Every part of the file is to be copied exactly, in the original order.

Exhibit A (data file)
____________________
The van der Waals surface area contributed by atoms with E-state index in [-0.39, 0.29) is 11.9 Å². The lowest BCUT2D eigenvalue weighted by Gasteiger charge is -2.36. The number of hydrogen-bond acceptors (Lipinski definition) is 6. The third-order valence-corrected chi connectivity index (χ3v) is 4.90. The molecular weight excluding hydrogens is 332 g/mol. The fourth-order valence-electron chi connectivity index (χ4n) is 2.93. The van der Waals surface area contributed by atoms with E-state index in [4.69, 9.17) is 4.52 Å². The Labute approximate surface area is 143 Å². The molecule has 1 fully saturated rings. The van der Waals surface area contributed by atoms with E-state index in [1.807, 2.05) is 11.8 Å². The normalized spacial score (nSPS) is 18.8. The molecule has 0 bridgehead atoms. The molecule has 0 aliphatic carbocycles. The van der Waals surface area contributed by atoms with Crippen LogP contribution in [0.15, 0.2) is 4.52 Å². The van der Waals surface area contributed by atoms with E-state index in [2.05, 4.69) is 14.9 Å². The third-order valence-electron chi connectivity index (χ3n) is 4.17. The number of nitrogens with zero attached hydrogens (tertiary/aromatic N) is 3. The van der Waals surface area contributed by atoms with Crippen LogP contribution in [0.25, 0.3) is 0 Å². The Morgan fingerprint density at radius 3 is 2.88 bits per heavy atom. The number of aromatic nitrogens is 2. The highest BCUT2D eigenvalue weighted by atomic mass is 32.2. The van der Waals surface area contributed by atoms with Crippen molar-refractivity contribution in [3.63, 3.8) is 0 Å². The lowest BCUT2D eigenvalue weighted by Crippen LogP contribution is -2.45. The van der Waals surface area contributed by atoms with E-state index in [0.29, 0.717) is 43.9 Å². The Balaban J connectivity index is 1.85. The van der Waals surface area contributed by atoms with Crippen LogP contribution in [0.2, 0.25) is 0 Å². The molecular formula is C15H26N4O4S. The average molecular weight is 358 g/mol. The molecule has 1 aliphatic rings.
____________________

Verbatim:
The van der Waals surface area contributed by atoms with E-state index in [-0.39, 0.29) is 11.9 Å². The lowest BCUT2D eigenvalue weighted by Gasteiger charge is -2.36. The number of hydrogen-bond acceptors (Lipinski definition) is 6. The third-order valence-corrected chi connectivity index (χ3v) is 4.90. The molecular weight excluding hydrogens is 332 g/mol. The fourth-order valence-electron chi connectivity index (χ4n) is 2.93. The van der Waals surface area contributed by atoms with E-state index in [4.69, 9.17) is 4.52 Å². The Labute approximate surface area is 143 Å². The molecule has 1 fully saturated rings. The van der Waals surface area contributed by atoms with E-state index in [1.807, 2.05) is 11.8 Å². The normalized spacial score (nSPS) is 18.8. The molecule has 0 bridgehead atoms. The molecule has 0 aliphatic carbocycles. The van der Waals surface area contributed by atoms with Crippen LogP contribution in [0.15, 0.2) is 4.52 Å². The van der Waals surface area contributed by atoms with E-state index in [2.05, 4.69) is 14.9 Å². The third-order valence-electron chi connectivity index (χ3n) is 4.17. The number of nitrogens with zero attached hydrogens (tertiary/aromatic N) is 3. The van der Waals surface area contributed by atoms with Crippen LogP contribution in [0.25, 0.3) is 0 Å². The Morgan fingerprint density at radius 3 is 2.88 bits per heavy atom. The number of aromatic nitrogens is 2. The highest BCUT2D eigenvalue weighted by atomic mass is 32.2. The van der Waals surface area contributed by atoms with Crippen molar-refractivity contribution in [3.63, 3.8) is 0 Å². The lowest BCUT2D eigenvalue weighted by Crippen LogP contribution is -2.45. The van der Waals surface area contributed by atoms with E-state index in [0.29, 0.717) is 43.9 Å². The Balaban J connectivity index is 1.85. The van der Waals surface area contributed by atoms with Crippen LogP contribution in [0.2, 0.25) is 0 Å². The molecular formula is C15H26N4O4S. The average molecular weight is 358 g/mol. The molecule has 1 aliphatic rings.